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Swim champion Natalie Coughlin started her swim career by breaking two records in high school. Now, the 11-time medalist has won a total of 48 medals in international competitions, including six Olympic medals.
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Despite being born prematurely and wearing braces on her legs for nine years, Wilma Rudolph became an outstanding sprinter. In fact, after the 1960 Olympics, she was nicknamed "The Tornado." Ultimately, Rudolph would end her career with three Olympic gold medals.
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Retired track and field Olympian Jackie Joyner-Kersee ranks as one of the greatest athletes in history. She's won three gold medals, two silver, and two bronze Olympic medals in the heptathlon and women's long jump events. The now defunct Sports Illustrated for Women voted Joyner-Kersee as the greatest Olympic athlete of the 20th century, just ahead of Babe Didrikson Zaharias. As of May 2012, she holds the world record for heptathlon, while her long jump record of 7.49 meters is second on the long jump all-time list.
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Track and field star Betty Cuthbert was known as Australia's "Golden Girl." In 1956, Cuthbert set a world record of 11.4 seconds in the 100-meter dash, as well as records in 1958 (though those would later be broken). She won three gold medals in 1956 and then retired in 1960. However, her retirement didn't last long. She competed in the 1964 Olympics and won a gold medal in the 400-meter dash. Soon after, she retired permanently.
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Russian pole vaulter Yelena Isinbayeva is a two-time Olympic gold medalist (2004 and 2008), a five-time world champion, and the current world record holder in pole vaulting. Not surprisingly, she is considered the greatest female pole vaulter in the world.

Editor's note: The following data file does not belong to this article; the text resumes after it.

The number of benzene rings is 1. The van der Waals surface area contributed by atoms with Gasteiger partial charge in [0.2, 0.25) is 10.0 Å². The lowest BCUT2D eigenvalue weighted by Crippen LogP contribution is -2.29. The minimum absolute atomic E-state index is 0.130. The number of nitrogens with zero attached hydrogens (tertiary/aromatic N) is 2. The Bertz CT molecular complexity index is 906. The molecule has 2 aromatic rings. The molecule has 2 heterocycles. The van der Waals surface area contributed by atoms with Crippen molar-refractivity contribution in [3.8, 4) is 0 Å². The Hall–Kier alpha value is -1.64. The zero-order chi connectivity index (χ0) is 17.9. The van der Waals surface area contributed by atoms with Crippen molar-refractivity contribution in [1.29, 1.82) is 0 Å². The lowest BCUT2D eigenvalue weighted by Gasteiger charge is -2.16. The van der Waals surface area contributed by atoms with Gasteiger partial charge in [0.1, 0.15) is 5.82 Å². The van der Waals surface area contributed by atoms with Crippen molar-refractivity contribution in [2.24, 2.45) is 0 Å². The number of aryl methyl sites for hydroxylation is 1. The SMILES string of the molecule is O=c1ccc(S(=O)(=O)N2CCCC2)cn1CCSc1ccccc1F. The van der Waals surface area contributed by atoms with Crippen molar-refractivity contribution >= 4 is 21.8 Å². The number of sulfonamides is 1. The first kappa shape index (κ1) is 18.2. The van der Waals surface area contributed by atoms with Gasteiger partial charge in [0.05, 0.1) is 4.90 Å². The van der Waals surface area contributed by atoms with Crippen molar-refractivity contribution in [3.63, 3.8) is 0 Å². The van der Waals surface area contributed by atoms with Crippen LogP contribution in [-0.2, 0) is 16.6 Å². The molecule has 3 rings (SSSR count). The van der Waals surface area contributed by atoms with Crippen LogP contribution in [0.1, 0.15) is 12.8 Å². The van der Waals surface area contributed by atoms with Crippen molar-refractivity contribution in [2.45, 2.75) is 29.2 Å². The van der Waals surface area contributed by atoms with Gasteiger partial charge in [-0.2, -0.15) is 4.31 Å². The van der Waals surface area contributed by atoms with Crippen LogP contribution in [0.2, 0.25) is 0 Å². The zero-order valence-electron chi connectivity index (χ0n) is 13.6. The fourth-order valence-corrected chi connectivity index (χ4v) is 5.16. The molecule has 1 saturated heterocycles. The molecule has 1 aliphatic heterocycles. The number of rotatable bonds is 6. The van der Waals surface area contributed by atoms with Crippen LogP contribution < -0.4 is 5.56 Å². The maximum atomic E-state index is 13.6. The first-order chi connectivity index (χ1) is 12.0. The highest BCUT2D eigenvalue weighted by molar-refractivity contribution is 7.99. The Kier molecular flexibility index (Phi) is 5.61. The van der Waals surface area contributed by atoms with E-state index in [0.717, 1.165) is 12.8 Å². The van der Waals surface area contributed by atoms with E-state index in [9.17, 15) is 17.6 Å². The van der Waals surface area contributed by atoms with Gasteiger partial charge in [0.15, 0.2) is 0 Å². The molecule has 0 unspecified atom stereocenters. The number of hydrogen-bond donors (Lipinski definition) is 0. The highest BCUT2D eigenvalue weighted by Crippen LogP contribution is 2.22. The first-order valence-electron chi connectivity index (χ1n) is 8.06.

However, she didn't begin her career as a pole vaulter! Isinbayeva took up gymnastics at age 5 and kept at if for 10 years, only giving it up when she grew too tall to pursue a career as a professional gymnast.
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There's not a person in the gymnastics world who doesn't know of Nadia Comneci. In the 1974 Montreal Olympics, the Romanian-American gymnast became the first female athlete to score a perfect 10 (in 2004 the scoring system changed; a now-perfect score would be a 16) in an Olympic gymnastics event. She's also won five gold medals and is widely considered one of the greatest gymnasts in history.
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Granted, speedskating is a winter sport, so you won't see it in London this summer. But American speedskater Bonnie Blair is worth mentioning here because she is one of the best speedskaters of all time, as well as one of the most decorated Olympic athletes of all time.
After competing in four Olympics, Blair has won five gold medals and one bronze medal. Not only that, but in 1992, Sports Illustrated voted her "Sportsman of the Year," and in 1994, The Associated Press selected her as the female athlete of the year. She was the most decorated American winter Olympian until Apolo Ohno knocked her off the top spot (he currently has two gold medals, two silver, and four bronze).
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Retired swimmer Janet Evans held world records in the 400-, 800-, and 1,500-meter freestyle events until they were broken in 2006. At the end of Evans' career in 1996, she held 45 national titles—third only to Tracy Caulkins and Michael Phelps.
Recently, Evans attempted to make a comeback, but she did not qualify in the 2012 Olympic trials, thus she will not be going to London this year.
Want to see what an Olympic swimmer eats every day? Click here for a peek into Janet Evans' diet!